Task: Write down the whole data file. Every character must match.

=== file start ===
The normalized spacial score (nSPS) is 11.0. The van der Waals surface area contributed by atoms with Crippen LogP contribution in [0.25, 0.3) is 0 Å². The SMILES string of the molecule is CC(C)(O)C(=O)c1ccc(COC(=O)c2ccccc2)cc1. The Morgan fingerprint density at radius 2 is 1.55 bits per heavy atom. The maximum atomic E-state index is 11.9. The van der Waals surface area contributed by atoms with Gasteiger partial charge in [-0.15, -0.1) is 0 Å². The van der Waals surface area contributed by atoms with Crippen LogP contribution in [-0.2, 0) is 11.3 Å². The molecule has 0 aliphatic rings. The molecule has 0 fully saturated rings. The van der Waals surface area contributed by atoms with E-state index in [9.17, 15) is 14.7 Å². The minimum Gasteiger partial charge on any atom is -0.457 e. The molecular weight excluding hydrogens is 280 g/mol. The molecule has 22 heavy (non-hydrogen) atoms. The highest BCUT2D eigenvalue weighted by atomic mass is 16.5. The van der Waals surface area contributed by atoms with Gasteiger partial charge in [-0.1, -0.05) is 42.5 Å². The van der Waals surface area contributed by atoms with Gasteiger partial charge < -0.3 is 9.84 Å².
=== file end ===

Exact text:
The normalized spacial score (nSPS) is 11.0. The van der Waals surface area contributed by atoms with Crippen LogP contribution in [0.25, 0.3) is 0 Å². The SMILES string of the molecule is CC(C)(O)C(=O)c1ccc(COC(=O)c2ccccc2)cc1. The Morgan fingerprint density at radius 2 is 1.55 bits per heavy atom. The maximum atomic E-state index is 11.9. The van der Waals surface area contributed by atoms with Gasteiger partial charge in [-0.15, -0.1) is 0 Å². The van der Waals surface area contributed by atoms with Crippen LogP contribution in [-0.2, 0) is 11.3 Å². The molecule has 0 aliphatic rings. The molecule has 0 fully saturated rings. The van der Waals surface area contributed by atoms with E-state index in [9.17, 15) is 14.7 Å². The minimum Gasteiger partial charge on any atom is -0.457 e. The molecular weight excluding hydrogens is 280 g/mol. The molecule has 22 heavy (non-hydrogen) atoms. The highest BCUT2D eigenvalue weighted by atomic mass is 16.5. The van der Waals surface area contributed by atoms with Gasteiger partial charge in [-0.1, -0.05) is 42.5 Å². The van der Waals surface area contributed by atoms with Gasteiger partial charge < -0.3 is 9.84 Å².